Feeling stuck in a job? Consider a career change

Being stuck in a job you dislike is daunting, but it does not have to be a reality. Many jobs have skills applicable in various fields, and a career change may be more feasible than you think.

Read ahead to learn how you can apply your skills and knowledge across alternative careers in different business fields and make that career switch you’ve been dreaming of.


Business analyst

Business analysts implement and improve business processes to help reach company goals. They analyze current business processes and identify weaknesses, potential areas for growth and cost-cutting strategies.

Accountants can easily transition into this role with their experience in financial analysis and reporting. A background in accounting is useful for business analysts who must consider the past, present and future state of a business’s finances. They can also apply their analytic and problem-solving skills to business processes outside of finance, such as technology or recruitment.

Financial reporter

As the name suggests, financial reporters write articles about the financial industry locally, nationally or internationally. They report for several media platforms, such as print or broadcast.

Accountants already have a solid working knowledge of their local financial landscape, so making this career switch will be pretty seamless. Just keep in mind that you’ll have to keep up with current news to consistently produce new stories. Education in journalism is beneficial, so accountants may consider enrolling in some continuing education courses or a full program before switching careers. 



An actuary helps clients minimize financial risk by evaluating and reporting on the uncertainty of investments, insurance policies and other similar ventures. A strong background in mathematics is required to properly analyze data and provide solid consultations.

Financial risk analysis is still directly related to finance, so those with a finance background looking to become an actuary might find their skills easily transferable.

Credit analyst

Similarly to actuaries, credit analysts evaluate financial risk by focusing on their clients’ credit histories to predict future behaviour. With this knowledge, they can consult clients and advise appropriate courses of action to support clients in reaching their financial goals.

Finance-related experience is relevant for this position as proficiencies in mathematics and financial software usage are required.

Human resources (HR)

Career counsellor

Career counsellors help guide their clients down the right professional path. Career counsellors assist clients with their professional journeys, including finding their first job or making a mid-career switch.

HR professionals often have lots of experience in recruiting and hiring, so they know what employers look for in applicants. HR knowledge can benefit clients who need help applying for a job, including resume writing and interview tips.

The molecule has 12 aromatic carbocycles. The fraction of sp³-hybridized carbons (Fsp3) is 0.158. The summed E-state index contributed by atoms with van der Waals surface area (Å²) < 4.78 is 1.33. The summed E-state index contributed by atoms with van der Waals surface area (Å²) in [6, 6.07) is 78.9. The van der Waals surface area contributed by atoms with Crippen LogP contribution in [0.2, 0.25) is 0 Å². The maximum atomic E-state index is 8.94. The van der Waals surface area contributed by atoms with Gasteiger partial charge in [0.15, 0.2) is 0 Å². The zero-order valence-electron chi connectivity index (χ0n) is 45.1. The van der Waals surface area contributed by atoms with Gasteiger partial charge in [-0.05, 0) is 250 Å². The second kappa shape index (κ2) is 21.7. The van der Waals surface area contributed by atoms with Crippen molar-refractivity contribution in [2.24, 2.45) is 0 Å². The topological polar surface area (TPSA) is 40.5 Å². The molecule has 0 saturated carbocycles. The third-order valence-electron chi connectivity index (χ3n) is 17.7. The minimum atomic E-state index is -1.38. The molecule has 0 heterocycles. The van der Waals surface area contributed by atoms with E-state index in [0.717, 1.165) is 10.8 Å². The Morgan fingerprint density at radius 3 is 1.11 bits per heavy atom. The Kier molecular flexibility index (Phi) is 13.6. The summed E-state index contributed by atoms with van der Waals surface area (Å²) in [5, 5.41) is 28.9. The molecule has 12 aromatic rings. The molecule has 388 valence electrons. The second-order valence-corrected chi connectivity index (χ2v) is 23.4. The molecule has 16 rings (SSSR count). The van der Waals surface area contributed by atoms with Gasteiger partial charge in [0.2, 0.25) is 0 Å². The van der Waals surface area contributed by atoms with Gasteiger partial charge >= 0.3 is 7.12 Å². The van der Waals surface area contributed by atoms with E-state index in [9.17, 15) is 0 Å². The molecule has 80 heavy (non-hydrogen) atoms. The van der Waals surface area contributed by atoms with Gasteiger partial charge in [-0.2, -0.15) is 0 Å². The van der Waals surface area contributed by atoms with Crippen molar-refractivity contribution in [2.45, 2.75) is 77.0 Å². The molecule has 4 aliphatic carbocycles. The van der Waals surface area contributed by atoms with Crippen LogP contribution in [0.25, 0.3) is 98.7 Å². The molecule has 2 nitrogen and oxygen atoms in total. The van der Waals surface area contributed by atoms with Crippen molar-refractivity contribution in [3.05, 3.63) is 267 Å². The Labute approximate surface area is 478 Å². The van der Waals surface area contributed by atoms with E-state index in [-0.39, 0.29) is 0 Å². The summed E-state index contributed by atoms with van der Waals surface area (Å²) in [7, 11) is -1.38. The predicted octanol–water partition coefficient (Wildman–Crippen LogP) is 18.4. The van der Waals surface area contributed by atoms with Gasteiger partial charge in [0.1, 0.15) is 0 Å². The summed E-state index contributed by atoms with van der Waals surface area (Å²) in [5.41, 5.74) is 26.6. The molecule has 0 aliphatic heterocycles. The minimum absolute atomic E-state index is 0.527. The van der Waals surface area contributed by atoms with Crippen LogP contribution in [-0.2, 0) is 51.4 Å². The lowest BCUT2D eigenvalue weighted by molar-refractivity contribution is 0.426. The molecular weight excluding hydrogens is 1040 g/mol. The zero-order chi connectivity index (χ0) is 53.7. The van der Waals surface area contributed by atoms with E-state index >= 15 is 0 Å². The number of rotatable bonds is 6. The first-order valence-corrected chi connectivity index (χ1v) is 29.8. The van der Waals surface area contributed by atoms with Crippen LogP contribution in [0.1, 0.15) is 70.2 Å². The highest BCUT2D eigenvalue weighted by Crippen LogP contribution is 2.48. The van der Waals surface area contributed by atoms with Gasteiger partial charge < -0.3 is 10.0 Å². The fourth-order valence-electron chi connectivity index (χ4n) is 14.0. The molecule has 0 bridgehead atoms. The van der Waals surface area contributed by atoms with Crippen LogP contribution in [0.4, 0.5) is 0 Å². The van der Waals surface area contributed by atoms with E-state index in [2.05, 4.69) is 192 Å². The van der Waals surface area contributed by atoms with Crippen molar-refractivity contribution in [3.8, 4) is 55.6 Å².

Wellness manager

A wellness manager often works with individual clients or fitness centres, but they can also be employed by businesses to improve employee well-being. Wellness managers are responsible for designing and implementing policies and programs to improve the overall well-being of the individuals under their care. They must also continue researching, developing and enhancing these policies and programs to ensure they remain effective. HR professionals already have experience maintaining good relations between employees and facilitating healthy work environments, so their skills easily apply to a wellness manager’s responsibilities.


Recruitment manager

Recruitment managers are responsible for an organization’s recruitment process. They develop hiring strategies, advertise job listings, find qualified candidates, and conduct interviews and onboarding. They constantly evaluate and improve a company’s recruitment process whenever possible.

Recruitment managers need strong advertising and acquisition skills to attract potential candidates for an open position. Communication and negotiation skills are essential for this role, so a background in marketing will be beneficial.

Relationship manager

A relationship manager is responsible for creating and improving relationships between other businesses and clients. They maintain positive relationships between parties and uphold a business’ reputation.

Marketing professionals already have strong relationship-building skills to connect with clients, making them a good fit for this role. Their marketing experience and strong promotional skills will enable them to successfully improve client perceptions of a business.

Starting in one role does not mean you will be stuck there for the rest of your professional life. Career changes are possible, even in fields that seem more restricted. Continue to research alternative career options to see where your skills and experience may apply.

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